When we lose sight of the spiritual battle around us, we become easy prey for the Enemy. When we let down our guard, we become more susceptible to his attacks, often not even recognizing them as attacks but as “bad luck” or “unfortunate circumstances”. We also become less dependent on God, which might mean less time in His Word and/or less time in prayer. Less time with other believers. On our own and vulnerable.

When we compromise on the truth of God’s Word because it’s uncomfortable or unpopular, it won’t be long until we begin to compromise in all areas of faith and doctrine. Soon truth becomes relative…what feels good must be right…and the difference between the world in here and the world out there becomes negligible.

That’s true for the church…but it’s also true for us as individuals. How intentional are you in following Jesus? Are you running the race or just wandering around in your spiritual walk? What impact is God’s Word having on your life? Is it causing you to think and act differently? Are there parts of Scripture that you refuse to believe because they don’t agree with your or the culture’s worldview?

My challenge for you this week…take one intentional step in your Christian walk by… Praying. Reading the Word. Spending time with fellow believers. Sharing your story. Helping/Serving someone else. Giving generously to someone in need. Inviting someone to come along with you on the discipleship journey.

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This post is based on a sermon from our Acts series. Download the podcast at: Central Christian Church Main Service, or follow us on Facebook, Instagram or Twitter: @ccclancaster

Paul in Macedonia and Greece

Acts 20.1-16

As Paul finishes up his third missionary journey, the kingdom impact he’s had on the Mediterranean World is evidenced by the folks who accompany him on his way.

What kind of legacy do you want to leave behind? How do you want to be remembered or what do you want to be remembered for? My dad wanted to leave behind a family business for generations to come…or at least for his kids. And while his business was somewhat successful, the getting the kids-turned-adults involved part never really worked out.

Maybe the legacy you want to leave isn’t in the marketplace…maybe you don’t have a family business to pass on. Maybe it’s a significant contribution to your field of expertise. Maybe it’s your kids and your grandkids. Unfortunately, all of those legacies have one thing in common. They all fade with time. But there is a legacy that you can leave that will never fade. It’s the kingdom impact you have on another person. Sharing your story and then bringing them along as you follow Jesus…you may have heard it called discipleship. Bringing someone one step closer to Jesus.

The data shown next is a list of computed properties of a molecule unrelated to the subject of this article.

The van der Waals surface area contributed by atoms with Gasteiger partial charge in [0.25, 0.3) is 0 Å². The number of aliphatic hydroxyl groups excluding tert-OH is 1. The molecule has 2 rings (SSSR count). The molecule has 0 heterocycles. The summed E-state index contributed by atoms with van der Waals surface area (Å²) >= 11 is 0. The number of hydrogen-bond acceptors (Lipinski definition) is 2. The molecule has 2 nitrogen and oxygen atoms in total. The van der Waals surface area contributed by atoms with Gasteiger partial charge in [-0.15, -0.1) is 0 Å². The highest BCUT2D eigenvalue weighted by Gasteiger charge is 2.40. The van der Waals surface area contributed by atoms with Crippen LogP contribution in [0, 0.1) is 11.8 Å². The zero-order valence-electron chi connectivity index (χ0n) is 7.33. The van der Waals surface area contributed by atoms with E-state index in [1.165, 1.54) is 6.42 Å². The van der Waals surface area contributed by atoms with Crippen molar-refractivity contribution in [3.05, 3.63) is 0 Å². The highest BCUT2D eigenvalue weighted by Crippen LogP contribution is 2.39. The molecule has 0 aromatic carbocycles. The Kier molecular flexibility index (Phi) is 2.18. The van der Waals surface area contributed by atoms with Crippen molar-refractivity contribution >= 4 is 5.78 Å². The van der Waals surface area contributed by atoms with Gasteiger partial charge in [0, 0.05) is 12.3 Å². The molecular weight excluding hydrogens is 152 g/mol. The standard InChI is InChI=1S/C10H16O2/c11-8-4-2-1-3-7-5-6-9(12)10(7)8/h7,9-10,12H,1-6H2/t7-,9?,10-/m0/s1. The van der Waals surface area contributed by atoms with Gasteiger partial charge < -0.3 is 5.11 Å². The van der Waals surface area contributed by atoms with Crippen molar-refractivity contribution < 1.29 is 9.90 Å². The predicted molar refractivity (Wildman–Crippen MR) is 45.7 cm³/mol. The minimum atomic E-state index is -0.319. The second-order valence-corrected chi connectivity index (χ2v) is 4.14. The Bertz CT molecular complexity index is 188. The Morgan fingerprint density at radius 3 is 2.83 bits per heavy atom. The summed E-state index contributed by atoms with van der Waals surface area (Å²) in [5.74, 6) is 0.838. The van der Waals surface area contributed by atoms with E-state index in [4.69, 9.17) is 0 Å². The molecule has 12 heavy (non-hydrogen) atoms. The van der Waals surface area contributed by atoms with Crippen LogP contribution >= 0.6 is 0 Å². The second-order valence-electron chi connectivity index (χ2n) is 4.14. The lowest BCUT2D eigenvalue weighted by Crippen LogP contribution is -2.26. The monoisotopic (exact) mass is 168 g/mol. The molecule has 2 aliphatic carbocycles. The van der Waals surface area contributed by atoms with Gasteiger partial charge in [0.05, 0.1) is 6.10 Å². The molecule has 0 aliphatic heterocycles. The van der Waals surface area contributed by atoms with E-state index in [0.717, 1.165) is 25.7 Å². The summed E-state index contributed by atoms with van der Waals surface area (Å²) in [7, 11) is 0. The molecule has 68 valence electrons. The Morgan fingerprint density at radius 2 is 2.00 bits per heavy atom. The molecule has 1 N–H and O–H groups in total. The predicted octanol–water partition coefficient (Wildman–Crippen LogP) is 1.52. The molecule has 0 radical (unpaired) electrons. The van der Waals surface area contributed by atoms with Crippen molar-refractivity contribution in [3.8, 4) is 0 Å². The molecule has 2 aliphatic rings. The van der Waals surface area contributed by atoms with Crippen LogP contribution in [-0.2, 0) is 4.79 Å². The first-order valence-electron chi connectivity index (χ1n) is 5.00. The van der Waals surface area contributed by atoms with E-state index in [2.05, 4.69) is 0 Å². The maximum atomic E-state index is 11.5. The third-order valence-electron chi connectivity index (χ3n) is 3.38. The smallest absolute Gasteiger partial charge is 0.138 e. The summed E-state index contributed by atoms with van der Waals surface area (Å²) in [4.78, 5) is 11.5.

Paul never did ministry alone, and he continually invested in the lives of those he was bringing along. So who are your traveling buddies? Who are you following Jesus with? And who are you bringing along? Who are you building into? Who are you teaching about the faith? Who are you challenging to bring another along? Who are you passing the baton to?

Let me challenge you with this this week…if you are not involved in a small group or community group of some kind, get involved. If you are not investing time bringing someone else along in the faith, pray about who that might be and then be intentional about building into their life.

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This post is based on a sermon from our Acts series. Download the podcast at: Central Christian Church Main Service, or follow us on Facebook, Instagram or Twitter: @ccclancaster

A Riot at Ephesus

Acts 19.21-41

Paul prepares to leave Ephesus to return to Jerusalem and then on to Rome. But before he can leave, a riot breaks out in the city. The gospel is transforming lives, which is proving to have an adverse effect on the local economy.

The gospel is good news. Because of Jesus’ death and resurrection, those who believe in Him have forgiveness of sins, eternal life, a new heart and God’s Spirit living within them. They pass from death to life, from the kingdom of darkness to the kingdom of the beloved Son…they are not who they used to be. Jesus changes everything!

For the folks at Ephesus, that meant confessing their sins and making a clean break with their past…no more magic, but also no more Artemis worship. And it made an impact on their city. The impact can be seen in two different ways. First there’s the number of folks who believe, then there’s the radical change in their behavior. One or two or a handful whose behavior is radically changed will have an impact, but probably not enough to cause a riot. And a great number of folks whose behavior changes a little will have an impact, but again probably not enough to cause a riot. But when you combine those two…a large number of people who are radically changed…then you have the recipe for a riot.

So I wonder what kind of impact we are having on our community, and is it the impact we want to have…are we causing a stir by the way we follow Jesus? Are we disrupting the economy of those who are peddlers of sin and bad choices? The Ephesian Christians caused a stir, not by picketing outside Demetrius’ shop and not by running a smear campaign against Artemis. How did they cause a stir? By living a different kind of life. A noticeably different kind of life. A life marked by the gospel and transformed by God’s grace. And if we want to make an impact on our community for good, that’s where it starts…by living lives that have been radically transformed by the gospel of God’s grace and sharing the hope that we have with those around us who so desperately need it. So let me challenge you this week…If one or two of us live lives that have been radically transformed by the gospel of God’s grace and share the hope that we have with others, we’ll have an impact…but if a thousand of us do it, we’ll have a riot. Let’s start a riot!

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This post is based on a sermon from our Acts series. Download the podcast at: Central Christian Church Main Service, or follow us on Facebook, Instagram or Twitter: @ccclancaster